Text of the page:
Time–height (column) cloud properties are provided by a hybrid cloud radar–radar wind profiler (RWP) product developed during GoAmazon2014/5 (Giangrande et al., 2017; Feng and Giangrande, 2018). The product combines the ARM multi-sensor (e.g., cloud radar, lidar, ceilometer, radiometer) Active Remote Sensing of CLouds (ARSCL; Clothiaux et al., 2000) cloud-boundary designations with collocated 1290 MHz ultrahigh frequency (UHF) RWP measurements (e.g., Giangrande, 2018; Wang et al., 2018), and gauge observations. The RWP improves the ARSCL cloud-boundary estimates of cloud echo top by sampling deeper precipitating clouds that otherwise attenuate or extinguish the cloud radar beam. A simple cloud-type classification is performed following McFarlane et al. (2013) and Burleyson et al. (2015). Observed clouds are classified into seven categories according to the height of the cloud and cloud thickness (Table S1 in the Supplement). These seven cloud categories are shallow, congestus, deep convection, altocumulus, altostratus, cirrostratus/anvil, and cirrus.
Large-scale synoptic perspectives on the regimes are obtained using reanalysis fields from ERA5 (Hersbach and Dee, 2016) and the ARM variational analysis product (VARANAL). VARANAL is derived from the European Centre for Medium-Range Weather Forecasts (ECMWF) analysis fields and ARM observations during GoAmazon2014/15 using the constrained variational analysis method of Zhang and Lin (1997). The product is available at 3 h intervals on a regular vertical grid of 25 hPa over a domain of ∼110 km radius around the MAO site (Xie et al., 2014; Tang et al., 2001). The product is also constrained by the domain mean precipitation as observed by the SIPAM radar. Additional details on these products during GoAmazon2014/5 are found in Tang et al. (2016).
2.2 The k-means clustering methods
Regime classification is accomplished by applying an open-source, Scikit-learn, k-means algorithm to input radiosonde observations (toolkit from Pedregosa et al., 2011). The choice of k-means solutions over other configurations is done for simplicity and is consistent with previous radiosonde applications. While the sensitivity of proposed regime designations to different clustering approaches is not the subject of this study, applying alternate configurations did not alter relative clusters or composite interpretations.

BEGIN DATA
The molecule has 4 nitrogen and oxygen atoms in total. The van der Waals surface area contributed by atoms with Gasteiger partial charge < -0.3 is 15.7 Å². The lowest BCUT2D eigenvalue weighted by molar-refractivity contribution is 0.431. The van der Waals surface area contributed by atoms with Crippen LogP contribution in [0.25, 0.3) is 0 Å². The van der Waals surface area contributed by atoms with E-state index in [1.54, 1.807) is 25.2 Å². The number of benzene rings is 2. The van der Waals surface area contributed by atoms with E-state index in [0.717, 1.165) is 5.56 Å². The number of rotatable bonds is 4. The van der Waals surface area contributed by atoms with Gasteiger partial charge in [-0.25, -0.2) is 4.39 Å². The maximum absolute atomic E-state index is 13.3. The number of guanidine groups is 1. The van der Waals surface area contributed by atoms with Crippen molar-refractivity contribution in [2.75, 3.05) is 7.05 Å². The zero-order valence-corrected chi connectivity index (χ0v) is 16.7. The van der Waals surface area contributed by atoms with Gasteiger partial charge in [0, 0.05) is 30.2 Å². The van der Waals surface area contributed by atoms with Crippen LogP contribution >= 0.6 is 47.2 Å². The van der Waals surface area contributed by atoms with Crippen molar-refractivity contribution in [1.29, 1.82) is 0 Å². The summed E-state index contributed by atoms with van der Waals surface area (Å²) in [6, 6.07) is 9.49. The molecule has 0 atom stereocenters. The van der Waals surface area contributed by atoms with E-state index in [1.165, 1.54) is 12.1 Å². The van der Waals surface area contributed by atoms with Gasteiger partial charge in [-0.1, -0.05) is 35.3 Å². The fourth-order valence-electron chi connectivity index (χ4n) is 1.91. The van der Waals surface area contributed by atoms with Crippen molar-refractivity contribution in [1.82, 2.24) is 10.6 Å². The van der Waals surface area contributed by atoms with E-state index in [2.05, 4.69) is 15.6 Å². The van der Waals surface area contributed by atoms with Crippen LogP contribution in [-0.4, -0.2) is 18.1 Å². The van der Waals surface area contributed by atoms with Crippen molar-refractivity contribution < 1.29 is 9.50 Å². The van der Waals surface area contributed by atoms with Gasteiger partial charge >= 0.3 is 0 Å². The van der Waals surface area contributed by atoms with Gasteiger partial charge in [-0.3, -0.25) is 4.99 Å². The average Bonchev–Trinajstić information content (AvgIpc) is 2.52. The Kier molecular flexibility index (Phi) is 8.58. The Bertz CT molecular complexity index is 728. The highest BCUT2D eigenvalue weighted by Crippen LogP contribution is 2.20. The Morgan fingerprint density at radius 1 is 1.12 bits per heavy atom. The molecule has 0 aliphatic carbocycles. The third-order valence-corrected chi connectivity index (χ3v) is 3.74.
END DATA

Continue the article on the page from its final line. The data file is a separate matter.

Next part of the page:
One property of k-means clustering is that the number of clusters needs to be prescribed. One expectation from the Amazon convective literature (e.g., Williams et al., 2002) is that three to four regimes account for the bulk seasonal thermodynamic variability: (i) a wet season regime typically defined as December through April, (ii) a dry season regime from June through September, and (iii) one or two transitional regimes associated with the months leading into the wet and dry regimes. However, calendar definitions of the regimes vary in the literature (e.g., Zhuang et al., 2017), which may cause additional confusion when interpreting the findings across studies. From sensitivity testing (see Sect. 2.3), we establish the number of clusters at five. Radiosonde temperature, dew point temperature, and zonal/meridional wind information are the input at 20 equally spaced levels from 1000 to 200 hPa, similar to previous applications over Northern Australia (Pope et al., 2009a, b). This input resolution is coarser than the resolution of both the ARM radiosondes (∼2 hPa) and that of the 25 hPa VARANAL resolution. Additional tests (not shown) indicate that, for this particular case, the k-means solutions are insensitive to improvements in the input radiosonde resolution (to the 2 hPa level) or the input ordering of the data. Although the results for this study present cluster solutions that do not use standardized inputs (e.g., scaling all inputs to have a similar range and standard deviation), it is common practice in recent studies to scale inputs. Subsequent sections will comment on potential changes in cluster results when scaled inputs are substituted.